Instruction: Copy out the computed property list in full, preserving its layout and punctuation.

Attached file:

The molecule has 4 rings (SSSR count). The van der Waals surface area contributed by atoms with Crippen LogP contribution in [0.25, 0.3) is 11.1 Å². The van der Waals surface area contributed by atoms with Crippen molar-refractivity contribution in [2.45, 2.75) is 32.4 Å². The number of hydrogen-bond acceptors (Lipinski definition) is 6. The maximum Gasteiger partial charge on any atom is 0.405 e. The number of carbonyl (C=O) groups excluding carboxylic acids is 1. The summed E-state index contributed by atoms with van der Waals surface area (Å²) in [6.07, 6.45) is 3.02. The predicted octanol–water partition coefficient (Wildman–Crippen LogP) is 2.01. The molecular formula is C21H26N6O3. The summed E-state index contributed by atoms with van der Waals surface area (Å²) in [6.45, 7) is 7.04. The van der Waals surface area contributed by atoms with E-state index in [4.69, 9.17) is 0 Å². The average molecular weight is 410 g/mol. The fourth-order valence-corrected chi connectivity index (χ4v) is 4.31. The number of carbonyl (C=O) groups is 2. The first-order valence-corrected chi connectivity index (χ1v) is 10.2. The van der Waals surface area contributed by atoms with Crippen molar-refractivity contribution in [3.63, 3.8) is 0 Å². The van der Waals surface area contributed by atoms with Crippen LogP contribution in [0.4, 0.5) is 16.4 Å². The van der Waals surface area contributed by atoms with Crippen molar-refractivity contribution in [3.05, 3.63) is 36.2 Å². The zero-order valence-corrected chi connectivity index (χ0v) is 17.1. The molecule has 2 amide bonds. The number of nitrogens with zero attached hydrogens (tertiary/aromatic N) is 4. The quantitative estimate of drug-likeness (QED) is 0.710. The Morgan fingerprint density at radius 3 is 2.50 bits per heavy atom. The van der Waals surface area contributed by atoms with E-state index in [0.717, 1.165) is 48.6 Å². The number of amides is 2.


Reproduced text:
The molecule has 4 rings (SSSR count). The van der Waals surface area contributed by atoms with Crippen LogP contribution in [0.25, 0.3) is 11.1 Å². The van der Waals surface area contributed by atoms with Crippen molar-refractivity contribution in [2.45, 2.75) is 32.4 Å². The number of hydrogen-bond acceptors (Lipinski definition) is 6. The maximum Gasteiger partial charge on any atom is 0.405 e. The number of carbonyl (C=O) groups excluding carboxylic acids is 1. The summed E-state index contributed by atoms with van der Waals surface area (Å²) in [6.07, 6.45) is 3.02. The predicted octanol–water partition coefficient (Wildman–Crippen LogP) is 2.01. The molecular formula is C21H26N6O3. The summed E-state index contributed by atoms with van der Waals surface area (Å²) in [6.45, 7) is 7.04. The van der Waals surface area contributed by atoms with E-state index in [4.69, 9.17) is 0 Å². The average molecular weight is 410 g/mol. The fourth-order valence-corrected chi connectivity index (χ4v) is 4.31. The number of carbonyl (C=O) groups is 2. The first-order valence-corrected chi connectivity index (χ1v) is 10.2. The van der Waals surface area contributed by atoms with Crippen molar-refractivity contribution in [3.63, 3.8) is 0 Å². The van der Waals surface area contributed by atoms with Crippen LogP contribution in [0.4, 0.5) is 16.4 Å². The van der Waals surface area contributed by atoms with Crippen molar-refractivity contribution in [3.05, 3.63) is 36.2 Å². The zero-order valence-corrected chi connectivity index (χ0v) is 17.1. The molecule has 2 amide bonds. The number of nitrogens with zero attached hydrogens (tertiary/aromatic N) is 4. The quantitative estimate of drug-likeness (QED) is 0.710. The Morgan fingerprint density at radius 3 is 2.50 bits per heavy atom. The van der Waals surface area contributed by atoms with E-state index in [0.717, 1.165) is 48.6 Å². The number of amides is 2.